Wayne Tyson, owner of a Hungry Howie's Pizza in Greensboro, N.C., said having such detailed information on hand is a huge help to his business.
"There's always going to be theft; dishonest people will still do it the old-fashioned way, like handing the pizza over the counter," Tyson said. "But with our POS ... each employee has their own server number, and I can track suspicious tickets and ask for reasons."
The level of detail delivered in each transaction report depends on each POS systems. Some point out basic anomalies that occur in a given shift or business day, while others provide particulars.
"Reports are produced for each stage, as well as overall reports showing the history of each ticket, including everyone who touched it and the time," said Bronson. The "exception log" utilized by Rockland's DiamondTouch system, he added, flags price changes, voids, manager overrides and late dispatches all in one report.
Should an operator want to check that information while away, those "exceptions" can be sent automatically to a pager or cell phone.
Gary Cooney, owner of four-unit Waldo Cooney's Pizza in Chicago, likes this feature.
"If it's suspicious, I'm able to call the customer and check into it," said Cooney, adding that the pace of modern business necessitates the help of a POS. "Twenty years ago you took orders by pen and paper. You can't do that now; it just keeps getting busier and busier. Plus it's too complex."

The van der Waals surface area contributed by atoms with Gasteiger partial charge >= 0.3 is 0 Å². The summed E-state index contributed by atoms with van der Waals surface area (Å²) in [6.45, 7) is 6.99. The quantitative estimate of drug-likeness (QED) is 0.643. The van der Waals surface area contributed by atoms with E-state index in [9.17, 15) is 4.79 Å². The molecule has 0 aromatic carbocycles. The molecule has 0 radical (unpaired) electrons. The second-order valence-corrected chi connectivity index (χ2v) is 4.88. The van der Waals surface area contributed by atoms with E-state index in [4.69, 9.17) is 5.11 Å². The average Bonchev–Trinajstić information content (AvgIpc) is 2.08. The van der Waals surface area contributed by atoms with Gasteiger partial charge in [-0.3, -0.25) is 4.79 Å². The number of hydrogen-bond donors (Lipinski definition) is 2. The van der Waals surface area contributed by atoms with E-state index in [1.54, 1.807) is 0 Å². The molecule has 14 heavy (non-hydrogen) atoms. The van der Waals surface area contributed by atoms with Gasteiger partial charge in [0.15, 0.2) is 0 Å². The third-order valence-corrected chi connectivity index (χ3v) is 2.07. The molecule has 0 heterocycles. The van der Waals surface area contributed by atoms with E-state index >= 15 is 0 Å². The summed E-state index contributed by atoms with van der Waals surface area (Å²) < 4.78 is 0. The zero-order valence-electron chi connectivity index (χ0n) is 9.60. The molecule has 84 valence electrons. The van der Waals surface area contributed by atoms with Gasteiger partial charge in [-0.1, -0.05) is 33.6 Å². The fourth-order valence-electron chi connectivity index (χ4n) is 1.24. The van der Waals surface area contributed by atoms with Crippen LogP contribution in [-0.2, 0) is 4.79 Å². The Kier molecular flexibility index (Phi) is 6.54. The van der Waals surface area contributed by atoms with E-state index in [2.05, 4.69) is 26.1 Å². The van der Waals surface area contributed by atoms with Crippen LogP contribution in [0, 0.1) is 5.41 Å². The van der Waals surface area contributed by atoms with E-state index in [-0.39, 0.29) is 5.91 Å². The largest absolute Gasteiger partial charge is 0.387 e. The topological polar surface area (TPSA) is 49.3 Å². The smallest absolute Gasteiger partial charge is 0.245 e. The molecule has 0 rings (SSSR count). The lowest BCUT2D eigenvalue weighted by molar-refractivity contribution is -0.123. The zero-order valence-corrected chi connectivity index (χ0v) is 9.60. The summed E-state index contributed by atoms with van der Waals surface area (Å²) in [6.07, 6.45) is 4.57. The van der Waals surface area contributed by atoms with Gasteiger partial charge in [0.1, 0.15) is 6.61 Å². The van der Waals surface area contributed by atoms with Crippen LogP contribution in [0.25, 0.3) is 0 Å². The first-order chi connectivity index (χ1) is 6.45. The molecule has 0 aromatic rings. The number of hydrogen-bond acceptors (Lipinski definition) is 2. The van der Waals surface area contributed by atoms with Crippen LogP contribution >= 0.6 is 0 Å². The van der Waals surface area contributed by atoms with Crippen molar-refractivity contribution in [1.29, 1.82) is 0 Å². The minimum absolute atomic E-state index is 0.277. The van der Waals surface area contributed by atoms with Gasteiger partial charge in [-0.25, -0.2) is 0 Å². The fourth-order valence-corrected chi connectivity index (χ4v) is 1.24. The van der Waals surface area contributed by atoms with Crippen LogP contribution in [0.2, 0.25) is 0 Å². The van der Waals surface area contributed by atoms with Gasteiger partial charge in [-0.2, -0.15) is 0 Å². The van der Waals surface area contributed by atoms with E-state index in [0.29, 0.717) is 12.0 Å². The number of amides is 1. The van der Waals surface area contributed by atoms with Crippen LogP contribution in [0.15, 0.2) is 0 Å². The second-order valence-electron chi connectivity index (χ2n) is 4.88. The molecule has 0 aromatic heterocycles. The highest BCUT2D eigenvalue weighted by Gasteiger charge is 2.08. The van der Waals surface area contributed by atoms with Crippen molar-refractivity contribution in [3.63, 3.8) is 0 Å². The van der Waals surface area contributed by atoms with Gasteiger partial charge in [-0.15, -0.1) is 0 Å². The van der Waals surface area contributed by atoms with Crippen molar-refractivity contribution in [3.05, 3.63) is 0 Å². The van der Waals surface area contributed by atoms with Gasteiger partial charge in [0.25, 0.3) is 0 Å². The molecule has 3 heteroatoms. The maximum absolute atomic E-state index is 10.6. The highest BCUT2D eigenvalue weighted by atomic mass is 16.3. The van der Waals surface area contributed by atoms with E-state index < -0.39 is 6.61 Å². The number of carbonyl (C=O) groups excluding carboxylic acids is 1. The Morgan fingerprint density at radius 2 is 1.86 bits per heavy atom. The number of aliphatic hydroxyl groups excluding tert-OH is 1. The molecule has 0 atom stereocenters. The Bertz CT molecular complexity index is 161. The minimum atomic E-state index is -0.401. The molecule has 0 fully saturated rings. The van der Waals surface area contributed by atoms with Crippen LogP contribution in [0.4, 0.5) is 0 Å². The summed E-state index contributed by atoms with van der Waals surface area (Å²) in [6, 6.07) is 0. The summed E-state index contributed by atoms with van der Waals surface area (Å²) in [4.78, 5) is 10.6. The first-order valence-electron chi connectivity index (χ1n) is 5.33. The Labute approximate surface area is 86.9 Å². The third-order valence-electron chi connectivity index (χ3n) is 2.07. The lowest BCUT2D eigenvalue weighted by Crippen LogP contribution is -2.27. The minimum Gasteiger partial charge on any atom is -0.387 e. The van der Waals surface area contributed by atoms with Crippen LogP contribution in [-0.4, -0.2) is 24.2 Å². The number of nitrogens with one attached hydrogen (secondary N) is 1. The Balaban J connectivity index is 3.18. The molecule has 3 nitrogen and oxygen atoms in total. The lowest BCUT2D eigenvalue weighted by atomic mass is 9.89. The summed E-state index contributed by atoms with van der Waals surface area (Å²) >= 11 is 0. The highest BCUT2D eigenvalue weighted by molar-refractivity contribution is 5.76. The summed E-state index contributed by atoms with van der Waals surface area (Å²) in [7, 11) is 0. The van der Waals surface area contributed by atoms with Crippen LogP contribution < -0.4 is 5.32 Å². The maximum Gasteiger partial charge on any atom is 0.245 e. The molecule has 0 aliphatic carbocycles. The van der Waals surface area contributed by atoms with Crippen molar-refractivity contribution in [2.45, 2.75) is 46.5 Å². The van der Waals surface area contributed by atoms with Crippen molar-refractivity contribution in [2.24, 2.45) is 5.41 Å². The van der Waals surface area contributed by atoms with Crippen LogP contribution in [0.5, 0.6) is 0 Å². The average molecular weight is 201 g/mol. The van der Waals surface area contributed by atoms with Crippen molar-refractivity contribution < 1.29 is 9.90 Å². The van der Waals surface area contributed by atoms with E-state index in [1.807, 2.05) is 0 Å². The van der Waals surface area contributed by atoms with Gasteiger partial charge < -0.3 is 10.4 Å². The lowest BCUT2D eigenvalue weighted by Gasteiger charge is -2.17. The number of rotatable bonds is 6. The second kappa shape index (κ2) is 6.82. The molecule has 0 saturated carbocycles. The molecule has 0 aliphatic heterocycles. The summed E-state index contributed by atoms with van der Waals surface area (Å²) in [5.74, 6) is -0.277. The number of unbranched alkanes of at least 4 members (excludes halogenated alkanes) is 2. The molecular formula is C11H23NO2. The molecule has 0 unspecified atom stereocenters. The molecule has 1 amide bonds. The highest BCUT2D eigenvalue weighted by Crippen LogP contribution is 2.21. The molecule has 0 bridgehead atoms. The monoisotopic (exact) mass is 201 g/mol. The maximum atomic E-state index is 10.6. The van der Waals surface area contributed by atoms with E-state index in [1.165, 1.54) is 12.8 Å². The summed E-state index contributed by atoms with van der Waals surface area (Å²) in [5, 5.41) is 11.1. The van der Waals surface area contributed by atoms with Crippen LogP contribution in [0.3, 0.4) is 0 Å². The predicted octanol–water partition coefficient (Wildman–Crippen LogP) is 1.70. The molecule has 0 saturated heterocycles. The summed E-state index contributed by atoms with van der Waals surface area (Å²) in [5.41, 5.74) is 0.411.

Since the owner can't always be in the shop, some POS systems allow them the ability to set specific security levels for each employee. This allows some to have a high-enough degree of access to alter orders, while others may only have enough clearance to enter a customer orders. Cooney personally assigns employee security levels from 1 to 10 -- one being minimal access -- to manage access.
SelbySoft SP-1 POS.
To ensure employees don't access the system using another's password or magnetic stripe card, companies like Rockland are increasingly employing biometric technology, such as fingerprint scans, to pinpoint who gets in.
Still a Cash Business
While operators who don't use POS systems argue that employee accountability still boils down to watching the money trail, pinning the blame on guilty parties is much more difficult without a detailed paper trail. As some operators have found, said Van Parys, computer-generated documentation often can be the smoking gun that sends offenders to jail.
"When you can present that a manager worked on certain days and certain things happened on their watch with their ID number, it becomes pretty bulletproof," said Van Parys.
Bulletproof if operators use it. According to Bronson, many either don't, don't remember how to or forget about such features altogether.
"Many times, when a new (POS) customer opens a store, they get caught up in the day-to-day operation of the business, and forget about the behind-the-scenes functions of their new POS system, such as security," said Bronson. They master the basics alright, such as order taking and inventory, but Bronson added that too few operators will make the effort to regularly analyze what's happening beyond their oversight. "If a store owner watches the tools that are already available in his POS system, he can stop and even prevent this type of theft from occurring."